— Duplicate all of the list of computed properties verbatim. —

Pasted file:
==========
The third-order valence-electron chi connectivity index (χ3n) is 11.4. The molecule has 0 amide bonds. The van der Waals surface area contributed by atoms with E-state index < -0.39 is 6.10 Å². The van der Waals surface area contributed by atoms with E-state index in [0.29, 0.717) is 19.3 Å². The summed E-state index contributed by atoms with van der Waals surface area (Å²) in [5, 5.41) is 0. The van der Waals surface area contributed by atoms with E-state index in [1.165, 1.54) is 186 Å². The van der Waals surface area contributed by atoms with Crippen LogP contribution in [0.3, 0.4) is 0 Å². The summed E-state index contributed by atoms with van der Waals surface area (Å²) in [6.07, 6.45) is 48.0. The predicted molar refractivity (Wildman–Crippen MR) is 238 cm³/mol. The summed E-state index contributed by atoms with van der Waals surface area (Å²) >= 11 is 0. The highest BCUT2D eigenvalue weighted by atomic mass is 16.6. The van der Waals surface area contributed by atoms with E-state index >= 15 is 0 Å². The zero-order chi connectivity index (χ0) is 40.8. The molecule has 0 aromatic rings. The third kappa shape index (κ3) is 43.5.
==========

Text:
The third-order valence-electron chi connectivity index (χ3n) is 11.4. The molecule has 0 amide bonds. The van der Waals surface area contributed by atoms with E-state index < -0.39 is 6.10 Å². The van der Waals surface area contributed by atoms with E-state index in [0.29, 0.717) is 19.3 Å². The summed E-state index contributed by atoms with van der Waals surface area (Å²) in [5, 5.41) is 0. The van der Waals surface area contributed by atoms with E-state index in [1.165, 1.54) is 186 Å². The van der Waals surface area contributed by atoms with Crippen LogP contribution in [0.3, 0.4) is 0 Å². The summed E-state index contributed by atoms with van der Waals surface area (Å²) in [6.07, 6.45) is 48.0. The predicted molar refractivity (Wildman–Crippen MR) is 238 cm³/mol. The summed E-state index contributed by atoms with van der Waals surface area (Å²) >= 11 is 0. The highest BCUT2D eigenvalue weighted by atomic mass is 16.6. The van der Waals surface area contributed by atoms with E-state index >= 15 is 0 Å². The zero-order chi connectivity index (χ0) is 40.8. The molecule has 0 aromatic rings. The third kappa shape index (κ3) is 43.5.